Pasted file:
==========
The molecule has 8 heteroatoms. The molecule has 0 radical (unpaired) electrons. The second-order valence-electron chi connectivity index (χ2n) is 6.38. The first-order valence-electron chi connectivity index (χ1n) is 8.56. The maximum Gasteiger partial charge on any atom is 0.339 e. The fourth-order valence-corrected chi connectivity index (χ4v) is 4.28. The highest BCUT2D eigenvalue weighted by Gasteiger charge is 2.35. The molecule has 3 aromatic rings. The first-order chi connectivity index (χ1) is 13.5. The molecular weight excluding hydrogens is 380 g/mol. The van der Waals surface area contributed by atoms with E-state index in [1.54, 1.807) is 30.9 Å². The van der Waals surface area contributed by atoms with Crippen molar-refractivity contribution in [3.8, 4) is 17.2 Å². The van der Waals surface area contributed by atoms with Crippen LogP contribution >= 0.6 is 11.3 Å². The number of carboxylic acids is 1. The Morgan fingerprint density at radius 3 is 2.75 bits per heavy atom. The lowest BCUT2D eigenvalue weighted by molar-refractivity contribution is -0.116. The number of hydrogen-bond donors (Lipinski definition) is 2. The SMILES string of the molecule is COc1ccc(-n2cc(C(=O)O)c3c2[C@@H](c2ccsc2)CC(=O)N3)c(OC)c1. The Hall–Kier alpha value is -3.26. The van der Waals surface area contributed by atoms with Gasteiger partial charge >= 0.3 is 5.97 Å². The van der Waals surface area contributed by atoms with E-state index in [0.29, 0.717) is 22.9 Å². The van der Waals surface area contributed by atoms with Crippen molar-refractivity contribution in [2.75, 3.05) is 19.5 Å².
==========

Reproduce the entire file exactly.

The molecule has 8 heteroatoms. The molecule has 0 radical (unpaired) electrons. The second-order valence-electron chi connectivity index (χ2n) is 6.38. The first-order valence-electron chi connectivity index (χ1n) is 8.56. The maximum Gasteiger partial charge on any atom is 0.339 e. The fourth-order valence-corrected chi connectivity index (χ4v) is 4.28. The highest BCUT2D eigenvalue weighted by Gasteiger charge is 2.35. The molecule has 3 aromatic rings. The first-order chi connectivity index (χ1) is 13.5. The molecular weight excluding hydrogens is 380 g/mol. The van der Waals surface area contributed by atoms with E-state index in [1.54, 1.807) is 30.9 Å². The van der Waals surface area contributed by atoms with Crippen molar-refractivity contribution in [3.8, 4) is 17.2 Å². The van der Waals surface area contributed by atoms with Crippen LogP contribution >= 0.6 is 11.3 Å². The number of carboxylic acids is 1. The Morgan fingerprint density at radius 3 is 2.75 bits per heavy atom. The lowest BCUT2D eigenvalue weighted by molar-refractivity contribution is -0.116. The number of hydrogen-bond donors (Lipinski definition) is 2. The SMILES string of the molecule is COc1ccc(-n2cc(C(=O)O)c3c2[C@@H](c2ccsc2)CC(=O)N3)c(OC)c1. The Hall–Kier alpha value is -3.26. The van der Waals surface area contributed by atoms with Gasteiger partial charge >= 0.3 is 5.97 Å². The van der Waals surface area contributed by atoms with E-state index in [0.29, 0.717) is 22.9 Å². The van der Waals surface area contributed by atoms with Crippen molar-refractivity contribution in [2.75, 3.05) is 19.5 Å².